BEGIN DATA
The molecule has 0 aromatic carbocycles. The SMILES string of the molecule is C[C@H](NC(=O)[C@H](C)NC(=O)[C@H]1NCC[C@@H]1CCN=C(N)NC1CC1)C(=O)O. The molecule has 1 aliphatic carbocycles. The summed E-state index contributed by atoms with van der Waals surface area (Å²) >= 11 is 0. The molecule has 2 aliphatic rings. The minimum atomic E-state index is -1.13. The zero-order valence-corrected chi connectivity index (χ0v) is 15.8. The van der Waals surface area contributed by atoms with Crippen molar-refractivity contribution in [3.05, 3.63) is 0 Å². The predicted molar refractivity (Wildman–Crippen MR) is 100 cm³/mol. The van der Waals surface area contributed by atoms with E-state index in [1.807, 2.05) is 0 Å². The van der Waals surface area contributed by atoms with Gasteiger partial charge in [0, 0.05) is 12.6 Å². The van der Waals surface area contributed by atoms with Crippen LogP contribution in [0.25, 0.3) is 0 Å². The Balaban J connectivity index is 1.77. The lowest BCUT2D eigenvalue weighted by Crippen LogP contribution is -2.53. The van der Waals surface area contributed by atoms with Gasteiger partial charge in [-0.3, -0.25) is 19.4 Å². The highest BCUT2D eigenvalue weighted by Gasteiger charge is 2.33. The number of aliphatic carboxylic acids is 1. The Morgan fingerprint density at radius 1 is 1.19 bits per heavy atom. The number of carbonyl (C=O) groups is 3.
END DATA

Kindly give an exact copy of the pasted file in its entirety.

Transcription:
The molecule has 0 aromatic carbocycles. The SMILES string of the molecule is C[C@H](NC(=O)[C@H](C)NC(=O)[C@H]1NCC[C@@H]1CCN=C(N)NC1CC1)C(=O)O. The molecule has 1 aliphatic carbocycles. The summed E-state index contributed by atoms with van der Waals surface area (Å²) >= 11 is 0. The molecule has 2 aliphatic rings. The minimum atomic E-state index is -1.13. The zero-order valence-corrected chi connectivity index (χ0v) is 15.8. The van der Waals surface area contributed by atoms with Crippen molar-refractivity contribution in [3.05, 3.63) is 0 Å². The predicted molar refractivity (Wildman–Crippen MR) is 100 cm³/mol. The van der Waals surface area contributed by atoms with E-state index in [1.807, 2.05) is 0 Å². The van der Waals surface area contributed by atoms with Gasteiger partial charge in [0, 0.05) is 12.6 Å². The van der Waals surface area contributed by atoms with Crippen LogP contribution in [0.25, 0.3) is 0 Å². The Balaban J connectivity index is 1.77. The lowest BCUT2D eigenvalue weighted by Crippen LogP contribution is -2.53. The van der Waals surface area contributed by atoms with Gasteiger partial charge in [-0.3, -0.25) is 19.4 Å². The highest BCUT2D eigenvalue weighted by Gasteiger charge is 2.33. The number of aliphatic carboxylic acids is 1. The Morgan fingerprint density at radius 1 is 1.19 bits per heavy atom. The number of carbonyl (C=O) groups is 3.